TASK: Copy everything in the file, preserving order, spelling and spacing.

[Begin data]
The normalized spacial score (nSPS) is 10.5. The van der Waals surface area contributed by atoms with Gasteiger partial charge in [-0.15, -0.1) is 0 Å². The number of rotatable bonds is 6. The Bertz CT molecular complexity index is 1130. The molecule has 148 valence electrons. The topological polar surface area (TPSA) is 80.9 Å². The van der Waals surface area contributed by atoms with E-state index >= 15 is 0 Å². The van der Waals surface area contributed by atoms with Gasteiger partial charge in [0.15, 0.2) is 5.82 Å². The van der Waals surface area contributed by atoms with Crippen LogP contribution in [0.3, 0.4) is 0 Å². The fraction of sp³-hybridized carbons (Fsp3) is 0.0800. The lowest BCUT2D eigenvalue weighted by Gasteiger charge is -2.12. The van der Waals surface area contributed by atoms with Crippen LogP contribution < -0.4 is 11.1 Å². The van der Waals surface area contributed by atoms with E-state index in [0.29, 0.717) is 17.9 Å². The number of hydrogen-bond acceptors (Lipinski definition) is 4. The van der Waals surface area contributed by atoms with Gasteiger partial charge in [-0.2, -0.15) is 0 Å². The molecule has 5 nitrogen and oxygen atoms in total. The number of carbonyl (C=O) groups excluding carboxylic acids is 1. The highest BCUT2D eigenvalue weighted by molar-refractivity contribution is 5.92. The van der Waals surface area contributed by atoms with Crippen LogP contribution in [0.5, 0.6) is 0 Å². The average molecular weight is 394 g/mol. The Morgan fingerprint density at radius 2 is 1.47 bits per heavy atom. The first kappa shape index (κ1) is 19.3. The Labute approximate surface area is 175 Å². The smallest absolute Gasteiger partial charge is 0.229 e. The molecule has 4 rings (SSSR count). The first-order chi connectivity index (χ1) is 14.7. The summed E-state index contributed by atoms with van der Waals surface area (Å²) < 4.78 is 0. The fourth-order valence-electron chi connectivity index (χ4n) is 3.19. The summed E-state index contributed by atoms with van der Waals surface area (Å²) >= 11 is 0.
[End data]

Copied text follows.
The normalized spacial score (nSPS) is 10.5. The van der Waals surface area contributed by atoms with Gasteiger partial charge in [-0.15, -0.1) is 0 Å². The number of rotatable bonds is 6. The Bertz CT molecular complexity index is 1130. The molecule has 148 valence electrons. The topological polar surface area (TPSA) is 80.9 Å². The van der Waals surface area contributed by atoms with E-state index >= 15 is 0 Å². The van der Waals surface area contributed by atoms with Gasteiger partial charge in [0.15, 0.2) is 5.82 Å². The van der Waals surface area contributed by atoms with Crippen LogP contribution in [0.3, 0.4) is 0 Å². The fraction of sp³-hybridized carbons (Fsp3) is 0.0800. The lowest BCUT2D eigenvalue weighted by Gasteiger charge is -2.12. The van der Waals surface area contributed by atoms with Crippen LogP contribution < -0.4 is 11.1 Å². The van der Waals surface area contributed by atoms with E-state index in [0.29, 0.717) is 17.9 Å². The number of hydrogen-bond acceptors (Lipinski definition) is 4. The van der Waals surface area contributed by atoms with Gasteiger partial charge in [-0.2, -0.15) is 0 Å². The molecule has 5 nitrogen and oxygen atoms in total. The number of carbonyl (C=O) groups excluding carboxylic acids is 1. The highest BCUT2D eigenvalue weighted by molar-refractivity contribution is 5.92. The van der Waals surface area contributed by atoms with Crippen LogP contribution in [0.5, 0.6) is 0 Å². The average molecular weight is 394 g/mol. The Morgan fingerprint density at radius 2 is 1.47 bits per heavy atom. The first kappa shape index (κ1) is 19.3. The Labute approximate surface area is 175 Å². The smallest absolute Gasteiger partial charge is 0.229 e. The molecule has 4 rings (SSSR count). The first-order chi connectivity index (χ1) is 14.7. The summed E-state index contributed by atoms with van der Waals surface area (Å²) < 4.78 is 0. The fourth-order valence-electron chi connectivity index (χ4n) is 3.19. The summed E-state index contributed by atoms with van der Waals surface area (Å²) >= 11 is 0.